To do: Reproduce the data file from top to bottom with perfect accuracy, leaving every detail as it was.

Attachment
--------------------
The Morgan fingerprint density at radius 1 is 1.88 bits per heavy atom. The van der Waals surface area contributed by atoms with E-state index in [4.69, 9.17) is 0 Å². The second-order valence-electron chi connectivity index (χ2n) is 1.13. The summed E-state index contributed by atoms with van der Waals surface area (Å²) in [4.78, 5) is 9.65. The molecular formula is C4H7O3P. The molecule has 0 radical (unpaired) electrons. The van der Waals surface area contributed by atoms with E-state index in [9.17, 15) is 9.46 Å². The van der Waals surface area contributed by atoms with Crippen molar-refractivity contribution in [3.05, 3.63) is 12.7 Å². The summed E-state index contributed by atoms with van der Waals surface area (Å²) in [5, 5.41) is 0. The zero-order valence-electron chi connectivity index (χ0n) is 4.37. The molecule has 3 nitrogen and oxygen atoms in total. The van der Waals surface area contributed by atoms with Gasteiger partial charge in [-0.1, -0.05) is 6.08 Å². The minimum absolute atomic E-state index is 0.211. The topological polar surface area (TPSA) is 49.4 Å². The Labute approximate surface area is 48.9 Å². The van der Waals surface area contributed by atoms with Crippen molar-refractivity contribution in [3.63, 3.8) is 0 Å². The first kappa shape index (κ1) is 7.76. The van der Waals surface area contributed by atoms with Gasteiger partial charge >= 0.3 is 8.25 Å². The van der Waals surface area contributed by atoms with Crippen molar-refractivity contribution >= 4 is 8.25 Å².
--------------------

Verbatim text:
The Morgan fingerprint density at radius 1 is 1.88 bits per heavy atom. The van der Waals surface area contributed by atoms with E-state index in [4.69, 9.17) is 0 Å². The second-order valence-electron chi connectivity index (χ2n) is 1.13. The summed E-state index contributed by atoms with van der Waals surface area (Å²) in [4.78, 5) is 9.65. The molecular formula is C4H7O3P. The molecule has 0 radical (unpaired) electrons. The van der Waals surface area contributed by atoms with E-state index in [9.17, 15) is 9.46 Å². The van der Waals surface area contributed by atoms with Crippen molar-refractivity contribution in [3.05, 3.63) is 12.7 Å². The summed E-state index contributed by atoms with van der Waals surface area (Å²) in [5, 5.41) is 0. The zero-order valence-electron chi connectivity index (χ0n) is 4.37. The molecule has 3 nitrogen and oxygen atoms in total. The van der Waals surface area contributed by atoms with Gasteiger partial charge in [-0.1, -0.05) is 6.08 Å². The minimum absolute atomic E-state index is 0.211. The topological polar surface area (TPSA) is 49.4 Å². The Labute approximate surface area is 48.9 Å². The van der Waals surface area contributed by atoms with Crippen molar-refractivity contribution in [3.63, 3.8) is 0 Å². The first kappa shape index (κ1) is 7.76. The van der Waals surface area contributed by atoms with Gasteiger partial charge >= 0.3 is 8.25 Å². The van der Waals surface area contributed by atoms with Crippen molar-refractivity contribution >= 4 is 8.25 Å².